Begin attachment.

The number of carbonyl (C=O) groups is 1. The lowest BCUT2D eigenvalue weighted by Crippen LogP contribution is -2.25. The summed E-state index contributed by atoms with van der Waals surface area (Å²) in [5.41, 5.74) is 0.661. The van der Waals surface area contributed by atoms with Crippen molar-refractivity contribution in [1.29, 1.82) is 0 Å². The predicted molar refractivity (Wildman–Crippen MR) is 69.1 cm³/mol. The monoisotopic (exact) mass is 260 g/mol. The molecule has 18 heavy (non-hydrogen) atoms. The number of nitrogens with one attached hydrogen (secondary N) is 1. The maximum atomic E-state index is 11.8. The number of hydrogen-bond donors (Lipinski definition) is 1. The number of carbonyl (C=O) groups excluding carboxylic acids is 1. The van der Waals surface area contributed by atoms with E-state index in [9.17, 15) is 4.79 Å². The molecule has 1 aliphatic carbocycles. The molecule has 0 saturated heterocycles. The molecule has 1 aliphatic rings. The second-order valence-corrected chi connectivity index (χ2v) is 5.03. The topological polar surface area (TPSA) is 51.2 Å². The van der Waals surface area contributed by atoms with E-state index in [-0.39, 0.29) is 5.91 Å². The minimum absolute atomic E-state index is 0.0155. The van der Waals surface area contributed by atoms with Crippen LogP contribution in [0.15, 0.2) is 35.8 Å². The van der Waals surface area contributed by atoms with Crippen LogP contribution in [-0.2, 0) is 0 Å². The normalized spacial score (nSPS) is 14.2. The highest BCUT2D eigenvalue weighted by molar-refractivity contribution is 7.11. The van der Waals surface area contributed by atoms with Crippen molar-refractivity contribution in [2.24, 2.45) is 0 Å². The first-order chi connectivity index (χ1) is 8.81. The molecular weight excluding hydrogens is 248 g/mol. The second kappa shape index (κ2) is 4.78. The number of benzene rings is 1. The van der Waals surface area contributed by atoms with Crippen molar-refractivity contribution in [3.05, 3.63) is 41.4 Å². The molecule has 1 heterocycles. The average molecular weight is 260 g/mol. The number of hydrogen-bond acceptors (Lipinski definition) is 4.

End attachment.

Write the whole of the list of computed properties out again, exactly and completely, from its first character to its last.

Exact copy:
The number of carbonyl (C=O) groups is 1. The lowest BCUT2D eigenvalue weighted by Crippen LogP contribution is -2.25. The summed E-state index contributed by atoms with van der Waals surface area (Å²) in [5.41, 5.74) is 0.661. The van der Waals surface area contributed by atoms with Crippen molar-refractivity contribution in [1.29, 1.82) is 0 Å². The predicted molar refractivity (Wildman–Crippen MR) is 69.1 cm³/mol. The monoisotopic (exact) mass is 260 g/mol. The molecule has 18 heavy (non-hydrogen) atoms. The number of nitrogens with one attached hydrogen (secondary N) is 1. The maximum atomic E-state index is 11.8. The number of hydrogen-bond donors (Lipinski definition) is 1. The number of carbonyl (C=O) groups excluding carboxylic acids is 1. The van der Waals surface area contributed by atoms with E-state index in [9.17, 15) is 4.79 Å². The molecule has 1 aliphatic carbocycles. The molecule has 0 saturated heterocycles. The molecule has 1 aliphatic rings. The second-order valence-corrected chi connectivity index (χ2v) is 5.03. The topological polar surface area (TPSA) is 51.2 Å². The van der Waals surface area contributed by atoms with E-state index in [-0.39, 0.29) is 5.91 Å². The minimum absolute atomic E-state index is 0.0155. The van der Waals surface area contributed by atoms with Crippen LogP contribution in [0.15, 0.2) is 35.8 Å². The van der Waals surface area contributed by atoms with Crippen LogP contribution in [-0.2, 0) is 0 Å². The normalized spacial score (nSPS) is 14.2. The highest BCUT2D eigenvalue weighted by molar-refractivity contribution is 7.11. The van der Waals surface area contributed by atoms with Crippen molar-refractivity contribution in [2.24, 2.45) is 0 Å². The first-order chi connectivity index (χ1) is 8.81. The molecular weight excluding hydrogens is 248 g/mol. The second kappa shape index (κ2) is 4.78. The number of benzene rings is 1. The van der Waals surface area contributed by atoms with Crippen molar-refractivity contribution in [3.05, 3.63) is 41.4 Å². The molecule has 1 heterocycles. The average molecular weight is 260 g/mol. The number of hydrogen-bond acceptors (Lipinski definition) is 4.